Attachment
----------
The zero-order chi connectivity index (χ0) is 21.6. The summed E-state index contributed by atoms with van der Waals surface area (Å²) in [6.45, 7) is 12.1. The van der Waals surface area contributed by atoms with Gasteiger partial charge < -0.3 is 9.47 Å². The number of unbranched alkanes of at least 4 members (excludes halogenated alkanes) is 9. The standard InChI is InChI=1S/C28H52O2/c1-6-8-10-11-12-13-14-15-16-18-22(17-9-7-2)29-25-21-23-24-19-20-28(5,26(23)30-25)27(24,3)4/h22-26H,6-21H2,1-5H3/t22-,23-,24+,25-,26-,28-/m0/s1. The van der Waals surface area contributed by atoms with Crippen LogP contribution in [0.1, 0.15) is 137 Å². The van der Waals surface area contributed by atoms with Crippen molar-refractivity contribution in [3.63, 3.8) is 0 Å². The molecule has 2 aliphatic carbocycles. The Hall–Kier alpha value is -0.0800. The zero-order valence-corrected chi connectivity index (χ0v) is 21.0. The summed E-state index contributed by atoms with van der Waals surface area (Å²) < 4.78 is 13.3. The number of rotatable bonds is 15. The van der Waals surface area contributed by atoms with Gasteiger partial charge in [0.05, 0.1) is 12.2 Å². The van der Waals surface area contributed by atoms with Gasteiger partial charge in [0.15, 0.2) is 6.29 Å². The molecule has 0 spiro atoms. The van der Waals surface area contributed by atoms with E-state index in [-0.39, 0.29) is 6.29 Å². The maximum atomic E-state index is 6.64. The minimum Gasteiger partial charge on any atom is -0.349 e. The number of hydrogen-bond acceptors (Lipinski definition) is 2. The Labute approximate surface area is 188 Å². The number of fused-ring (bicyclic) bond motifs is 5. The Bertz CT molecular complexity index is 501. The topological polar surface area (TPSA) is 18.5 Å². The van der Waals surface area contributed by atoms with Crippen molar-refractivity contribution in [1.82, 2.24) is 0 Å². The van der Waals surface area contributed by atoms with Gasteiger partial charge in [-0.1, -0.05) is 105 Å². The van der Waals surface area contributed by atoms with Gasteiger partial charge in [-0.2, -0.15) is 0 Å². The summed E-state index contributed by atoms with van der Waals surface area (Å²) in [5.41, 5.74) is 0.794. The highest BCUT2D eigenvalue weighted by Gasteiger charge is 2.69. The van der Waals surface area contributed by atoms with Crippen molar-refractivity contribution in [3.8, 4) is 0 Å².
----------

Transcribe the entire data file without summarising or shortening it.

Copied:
The zero-order chi connectivity index (χ0) is 21.6. The summed E-state index contributed by atoms with van der Waals surface area (Å²) in [6.45, 7) is 12.1. The van der Waals surface area contributed by atoms with Gasteiger partial charge < -0.3 is 9.47 Å². The number of unbranched alkanes of at least 4 members (excludes halogenated alkanes) is 9. The standard InChI is InChI=1S/C28H52O2/c1-6-8-10-11-12-13-14-15-16-18-22(17-9-7-2)29-25-21-23-24-19-20-28(5,26(23)30-25)27(24,3)4/h22-26H,6-21H2,1-5H3/t22-,23-,24+,25-,26-,28-/m0/s1. The van der Waals surface area contributed by atoms with Crippen LogP contribution in [0.1, 0.15) is 137 Å². The van der Waals surface area contributed by atoms with Crippen molar-refractivity contribution in [3.63, 3.8) is 0 Å². The molecule has 2 aliphatic carbocycles. The Hall–Kier alpha value is -0.0800. The zero-order valence-corrected chi connectivity index (χ0v) is 21.0. The summed E-state index contributed by atoms with van der Waals surface area (Å²) < 4.78 is 13.3. The number of rotatable bonds is 15. The van der Waals surface area contributed by atoms with Gasteiger partial charge in [0.05, 0.1) is 12.2 Å². The van der Waals surface area contributed by atoms with Gasteiger partial charge in [0.15, 0.2) is 6.29 Å². The molecule has 0 spiro atoms. The van der Waals surface area contributed by atoms with E-state index in [-0.39, 0.29) is 6.29 Å². The maximum atomic E-state index is 6.64. The minimum Gasteiger partial charge on any atom is -0.349 e. The number of hydrogen-bond acceptors (Lipinski definition) is 2. The Labute approximate surface area is 188 Å². The number of fused-ring (bicyclic) bond motifs is 5. The Bertz CT molecular complexity index is 501. The topological polar surface area (TPSA) is 18.5 Å². The van der Waals surface area contributed by atoms with Crippen molar-refractivity contribution in [1.82, 2.24) is 0 Å². The van der Waals surface area contributed by atoms with Gasteiger partial charge in [-0.1, -0.05) is 105 Å². The van der Waals surface area contributed by atoms with Gasteiger partial charge in [-0.2, -0.15) is 0 Å². The summed E-state index contributed by atoms with van der Waals surface area (Å²) in [5.41, 5.74) is 0.794. The highest BCUT2D eigenvalue weighted by Gasteiger charge is 2.69. The van der Waals surface area contributed by atoms with Crippen molar-refractivity contribution in [3.8, 4) is 0 Å².